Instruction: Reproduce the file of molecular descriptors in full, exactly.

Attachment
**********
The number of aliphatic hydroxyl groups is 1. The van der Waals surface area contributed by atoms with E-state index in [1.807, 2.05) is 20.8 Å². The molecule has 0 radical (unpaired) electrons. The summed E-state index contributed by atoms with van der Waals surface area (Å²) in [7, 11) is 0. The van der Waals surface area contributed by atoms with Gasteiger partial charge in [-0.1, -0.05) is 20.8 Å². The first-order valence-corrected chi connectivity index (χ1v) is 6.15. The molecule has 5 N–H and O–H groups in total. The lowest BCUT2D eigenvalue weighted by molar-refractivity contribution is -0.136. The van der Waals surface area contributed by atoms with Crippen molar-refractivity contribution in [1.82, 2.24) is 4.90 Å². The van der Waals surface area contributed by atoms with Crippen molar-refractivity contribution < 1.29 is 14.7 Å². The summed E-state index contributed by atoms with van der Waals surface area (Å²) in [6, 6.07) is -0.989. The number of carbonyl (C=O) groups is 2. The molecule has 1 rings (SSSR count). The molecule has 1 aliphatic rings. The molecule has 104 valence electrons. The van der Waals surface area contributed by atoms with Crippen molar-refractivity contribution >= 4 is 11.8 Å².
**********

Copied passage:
The number of aliphatic hydroxyl groups is 1. The van der Waals surface area contributed by atoms with E-state index in [1.807, 2.05) is 20.8 Å². The molecule has 0 radical (unpaired) electrons. The summed E-state index contributed by atoms with van der Waals surface area (Å²) in [7, 11) is 0. The van der Waals surface area contributed by atoms with Gasteiger partial charge in [-0.1, -0.05) is 20.8 Å². The first-order valence-corrected chi connectivity index (χ1v) is 6.15. The molecule has 5 N–H and O–H groups in total. The lowest BCUT2D eigenvalue weighted by molar-refractivity contribution is -0.136. The van der Waals surface area contributed by atoms with Crippen molar-refractivity contribution in [1.82, 2.24) is 4.90 Å². The van der Waals surface area contributed by atoms with Crippen molar-refractivity contribution < 1.29 is 14.7 Å². The summed E-state index contributed by atoms with van der Waals surface area (Å²) in [6, 6.07) is -0.989. The number of carbonyl (C=O) groups is 2. The molecule has 1 rings (SSSR count). The molecule has 1 aliphatic rings. The molecule has 104 valence electrons. The van der Waals surface area contributed by atoms with Crippen molar-refractivity contribution >= 4 is 11.8 Å².